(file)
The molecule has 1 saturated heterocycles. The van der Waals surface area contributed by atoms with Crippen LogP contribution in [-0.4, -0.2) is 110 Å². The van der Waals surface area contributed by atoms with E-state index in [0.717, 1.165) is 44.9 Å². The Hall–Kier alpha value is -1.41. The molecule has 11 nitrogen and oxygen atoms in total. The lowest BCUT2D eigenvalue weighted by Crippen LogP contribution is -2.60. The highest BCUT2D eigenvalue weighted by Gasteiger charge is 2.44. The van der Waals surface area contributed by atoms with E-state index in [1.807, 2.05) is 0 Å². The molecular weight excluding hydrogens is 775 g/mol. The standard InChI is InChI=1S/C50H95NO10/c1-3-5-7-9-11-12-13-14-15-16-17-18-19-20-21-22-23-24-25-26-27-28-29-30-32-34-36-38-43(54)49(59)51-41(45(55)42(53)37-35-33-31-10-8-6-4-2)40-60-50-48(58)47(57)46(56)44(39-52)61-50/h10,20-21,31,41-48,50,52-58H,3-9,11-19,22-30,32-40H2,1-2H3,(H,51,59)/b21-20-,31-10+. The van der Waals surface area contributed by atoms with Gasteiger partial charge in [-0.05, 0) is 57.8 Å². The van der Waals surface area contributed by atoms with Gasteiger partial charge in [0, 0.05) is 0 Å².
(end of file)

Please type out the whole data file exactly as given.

The molecule has 1 saturated heterocycles. The van der Waals surface area contributed by atoms with Crippen LogP contribution in [-0.4, -0.2) is 110 Å². The van der Waals surface area contributed by atoms with E-state index in [0.717, 1.165) is 44.9 Å². The Hall–Kier alpha value is -1.41. The molecule has 11 nitrogen and oxygen atoms in total. The lowest BCUT2D eigenvalue weighted by Crippen LogP contribution is -2.60. The highest BCUT2D eigenvalue weighted by Gasteiger charge is 2.44. The van der Waals surface area contributed by atoms with E-state index in [1.807, 2.05) is 0 Å². The molecular weight excluding hydrogens is 775 g/mol. The standard InChI is InChI=1S/C50H95NO10/c1-3-5-7-9-11-12-13-14-15-16-17-18-19-20-21-22-23-24-25-26-27-28-29-30-32-34-36-38-43(54)49(59)51-41(45(55)42(53)37-35-33-31-10-8-6-4-2)40-60-50-48(58)47(57)46(56)44(39-52)61-50/h10,20-21,31,41-48,50,52-58H,3-9,11-19,22-30,32-40H2,1-2H3,(H,51,59)/b21-20-,31-10+. The van der Waals surface area contributed by atoms with Gasteiger partial charge in [-0.05, 0) is 57.8 Å². The van der Waals surface area contributed by atoms with Gasteiger partial charge in [0, 0.05) is 0 Å².